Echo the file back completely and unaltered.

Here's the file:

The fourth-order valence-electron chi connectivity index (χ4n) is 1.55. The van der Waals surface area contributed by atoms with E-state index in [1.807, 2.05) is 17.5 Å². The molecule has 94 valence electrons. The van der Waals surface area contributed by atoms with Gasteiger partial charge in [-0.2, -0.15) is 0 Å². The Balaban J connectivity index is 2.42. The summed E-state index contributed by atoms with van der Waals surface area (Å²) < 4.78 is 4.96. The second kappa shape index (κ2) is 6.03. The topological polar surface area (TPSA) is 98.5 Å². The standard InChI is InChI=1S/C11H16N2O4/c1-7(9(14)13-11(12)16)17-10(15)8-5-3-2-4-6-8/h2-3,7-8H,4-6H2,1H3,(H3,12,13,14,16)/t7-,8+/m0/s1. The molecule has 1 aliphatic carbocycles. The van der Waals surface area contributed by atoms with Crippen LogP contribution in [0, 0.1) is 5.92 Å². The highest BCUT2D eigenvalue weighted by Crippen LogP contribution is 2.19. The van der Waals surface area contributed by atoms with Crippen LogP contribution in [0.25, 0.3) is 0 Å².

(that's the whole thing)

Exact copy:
The fourth-order valence-electron chi connectivity index (χ4n) is 1.55. The van der Waals surface area contributed by atoms with E-state index in [1.807, 2.05) is 17.5 Å². The molecule has 94 valence electrons. The van der Waals surface area contributed by atoms with Gasteiger partial charge in [-0.2, -0.15) is 0 Å². The Balaban J connectivity index is 2.42. The summed E-state index contributed by atoms with van der Waals surface area (Å²) < 4.78 is 4.96. The second kappa shape index (κ2) is 6.03. The topological polar surface area (TPSA) is 98.5 Å². The standard InChI is InChI=1S/C11H16N2O4/c1-7(9(14)13-11(12)16)17-10(15)8-5-3-2-4-6-8/h2-3,7-8H,4-6H2,1H3,(H3,12,13,14,16)/t7-,8+/m0/s1. The molecule has 1 aliphatic carbocycles. The van der Waals surface area contributed by atoms with Crippen LogP contribution in [0, 0.1) is 5.92 Å². The highest BCUT2D eigenvalue weighted by Crippen LogP contribution is 2.19. The van der Waals surface area contributed by atoms with Crippen LogP contribution in [0.25, 0.3) is 0 Å².